Israeli settlers breaking into a church property in the Old City of Jerusalem could ignite a turbulent scenario, warned the Greek Orthodox Patriarchate of Jerusalem on Sunday.
It said in a statement that the break-in of the Israeli organisation Ateret Cohanim into the Little Petra Hotel, which the church says it still owns, is illegal and should not be allowed.
According to the Patriarchate’s statement, on Saturday night individuals with Ateret Cohanim broke into the Little Petra Hotel, which overlooks the Omar Bin al-Khattab Square near Jaffa Gate, in Jerusalem’s Old City.
The hotel is traditionally a place of rest of Christian pilgrims and a local money-changing shop owned by the Patriarchate and rented by a Palestinian Jerusalemite at the hotel’s entrance.
“This act of trespassing was done illegally and is an assault on local businesses and properties in the Christian Quarter of Jerusalem. The actors did not have an eviction notice and therefore took law into their own hands and subsequently committed a criminal offense,” said the Patriarchate in its statement on the intrusion.
It noted that there were some reports that Israeli police officers have intentionally ignored the illegal activities of Ateret Cohanim at the hotel.
The Patriarchate warned of this “extremely dangerous” break-in and cautioned against its implications on stability.
“This act is extremely dangerous as it regards community relations on the ground. Acting in this illegally aggressive manner against a known Christian property and an Arab business –particularly ahead of Easter and Ramadan - could likely ignite local hostilities similar to what was witnessed last year in Sheikh Jarrah. Not to mention the timing that Mati Dan and his organisation, Ateret Cohanim, are choosing on the eve of Secretary Blinken’s arrival in the region.”
While the Patriarchate said that it was sparing no effort to stop such intrusions and takeovers through legal means, it voiced fears that such intrusions could ignite a very turbulent scenario.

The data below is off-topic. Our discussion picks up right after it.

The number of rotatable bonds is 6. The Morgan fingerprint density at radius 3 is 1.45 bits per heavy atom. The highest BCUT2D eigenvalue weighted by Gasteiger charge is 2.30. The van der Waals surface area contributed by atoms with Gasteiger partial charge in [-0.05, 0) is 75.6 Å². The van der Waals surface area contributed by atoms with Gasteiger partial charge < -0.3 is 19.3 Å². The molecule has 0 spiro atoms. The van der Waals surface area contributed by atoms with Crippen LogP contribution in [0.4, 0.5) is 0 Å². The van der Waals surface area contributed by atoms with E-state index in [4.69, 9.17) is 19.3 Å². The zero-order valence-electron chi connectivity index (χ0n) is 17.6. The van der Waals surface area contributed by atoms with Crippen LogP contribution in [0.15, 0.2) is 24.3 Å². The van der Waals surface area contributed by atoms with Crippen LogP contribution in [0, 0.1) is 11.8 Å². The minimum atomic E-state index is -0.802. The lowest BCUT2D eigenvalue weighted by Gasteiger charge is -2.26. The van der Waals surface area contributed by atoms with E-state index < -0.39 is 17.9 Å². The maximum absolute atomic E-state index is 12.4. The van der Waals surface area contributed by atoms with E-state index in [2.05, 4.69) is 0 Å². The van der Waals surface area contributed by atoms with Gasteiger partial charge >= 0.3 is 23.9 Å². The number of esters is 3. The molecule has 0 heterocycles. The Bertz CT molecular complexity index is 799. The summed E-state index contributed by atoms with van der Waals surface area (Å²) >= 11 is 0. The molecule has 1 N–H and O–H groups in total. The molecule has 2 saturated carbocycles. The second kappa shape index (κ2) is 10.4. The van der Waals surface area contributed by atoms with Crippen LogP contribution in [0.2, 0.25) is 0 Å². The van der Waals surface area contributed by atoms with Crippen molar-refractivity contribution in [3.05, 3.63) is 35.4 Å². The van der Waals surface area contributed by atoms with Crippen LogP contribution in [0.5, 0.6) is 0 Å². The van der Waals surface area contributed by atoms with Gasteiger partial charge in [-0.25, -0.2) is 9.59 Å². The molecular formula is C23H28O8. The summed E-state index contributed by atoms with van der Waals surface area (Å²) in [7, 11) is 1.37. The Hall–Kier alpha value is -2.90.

“In response to this illegal activity, local residents, business owners, and priests are demanding definitive action. Patriarch Theophilos III has been consulting heavily with the Council of Patriarchs and Heads of Churches in Jerusalem and receiving counsel from all sides. The Church is doing all that it can to stop these actions, protect the tenants, and come to a lawful and peaceful resolution. However, there is tremendous pressure to address these actions in a powerful way. The Church fears certain actions could quickly escalate and ignite a very turbulent scenario in the Old City.”
The Patriarchate called on Israeli police to “act fairly” and not give a blind eye to such criminal activities.
“Given this was an illegal break-in without any legal procedure or due process, the Patriarch and the Heads of Churches call on the Jerusalem police to act fairly and in accordance with their power. There have been reports that the police do not want to get involved in the issue, but standing idly by is not an appropriate response in the face of criminal activity, particularly that which is ongoing. The Patriarch requests that the police act to evict Ateret Cohanim and revert the position to what it was prior to the break-in until the ongoing legal proceedings conclude and are finalised.”
Members of Ateret Cohanim took possession of the Petra Hotel near the Jaffa Gate in the Old City of Jerusalem on Sunday morning after an 18 year legal battle between the Jewish association and the Greek Orthodox Church of Jerusalem, Ha’aretz reported.
In June 2019, The Jerusalem District Court ruled that Ateret Cohanim had legal rights over three large areas in strategic locations in the Old City of Jerusalem, currently populated by mostly Arab residents.
In 2004, three foreign real estate companies signed under a veil of great secrecy three different contracts with the Greek Orthodox Patriarchate which owned the assets.
The publication of the deal in 2005 led to a crisis in the Greek Church in Jerusalem, which ended in unprecedented dismissal of the patriarch Irenaios Skopelitis. His successor, Theophilus III, tried to deny the deal and cancel it, but the Supreme Court upheld it.
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